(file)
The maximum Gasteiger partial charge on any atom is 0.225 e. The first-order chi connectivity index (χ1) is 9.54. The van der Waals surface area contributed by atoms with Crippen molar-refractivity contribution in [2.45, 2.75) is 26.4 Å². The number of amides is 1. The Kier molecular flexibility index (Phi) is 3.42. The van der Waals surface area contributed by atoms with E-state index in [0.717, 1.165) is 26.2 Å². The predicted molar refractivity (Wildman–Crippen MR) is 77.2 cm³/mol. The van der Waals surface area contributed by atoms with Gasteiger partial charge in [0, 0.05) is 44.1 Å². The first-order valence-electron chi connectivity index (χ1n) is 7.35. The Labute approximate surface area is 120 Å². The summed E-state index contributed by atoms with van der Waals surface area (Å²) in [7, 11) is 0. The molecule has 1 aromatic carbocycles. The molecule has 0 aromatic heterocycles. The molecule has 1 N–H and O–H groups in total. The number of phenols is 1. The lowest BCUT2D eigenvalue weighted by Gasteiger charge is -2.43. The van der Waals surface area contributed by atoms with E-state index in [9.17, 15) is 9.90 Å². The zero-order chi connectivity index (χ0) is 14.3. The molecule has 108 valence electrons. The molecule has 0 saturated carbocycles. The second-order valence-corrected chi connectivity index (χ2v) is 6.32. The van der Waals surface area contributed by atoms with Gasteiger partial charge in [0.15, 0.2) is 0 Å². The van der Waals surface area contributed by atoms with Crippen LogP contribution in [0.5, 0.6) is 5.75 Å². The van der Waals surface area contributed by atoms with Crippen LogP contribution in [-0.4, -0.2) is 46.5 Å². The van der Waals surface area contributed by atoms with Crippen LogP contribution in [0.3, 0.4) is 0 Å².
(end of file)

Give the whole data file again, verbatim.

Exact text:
The maximum Gasteiger partial charge on any atom is 0.225 e. The first-order chi connectivity index (χ1) is 9.54. The van der Waals surface area contributed by atoms with Crippen molar-refractivity contribution in [2.45, 2.75) is 26.4 Å². The number of amides is 1. The Kier molecular flexibility index (Phi) is 3.42. The van der Waals surface area contributed by atoms with E-state index in [0.717, 1.165) is 26.2 Å². The predicted molar refractivity (Wildman–Crippen MR) is 77.2 cm³/mol. The van der Waals surface area contributed by atoms with Gasteiger partial charge in [0, 0.05) is 44.1 Å². The first-order valence-electron chi connectivity index (χ1n) is 7.35. The Labute approximate surface area is 120 Å². The summed E-state index contributed by atoms with van der Waals surface area (Å²) in [7, 11) is 0. The molecule has 1 aromatic carbocycles. The molecule has 0 aromatic heterocycles. The molecule has 1 N–H and O–H groups in total. The number of phenols is 1. The lowest BCUT2D eigenvalue weighted by Gasteiger charge is -2.43. The van der Waals surface area contributed by atoms with E-state index in [9.17, 15) is 9.90 Å². The zero-order chi connectivity index (χ0) is 14.3. The molecule has 108 valence electrons. The molecule has 0 saturated carbocycles. The second-order valence-corrected chi connectivity index (χ2v) is 6.32. The van der Waals surface area contributed by atoms with Gasteiger partial charge in [0.15, 0.2) is 0 Å². The van der Waals surface area contributed by atoms with Crippen LogP contribution in [0.5, 0.6) is 5.75 Å². The van der Waals surface area contributed by atoms with Crippen LogP contribution in [-0.4, -0.2) is 46.5 Å². The van der Waals surface area contributed by atoms with Crippen LogP contribution in [0.3, 0.4) is 0 Å².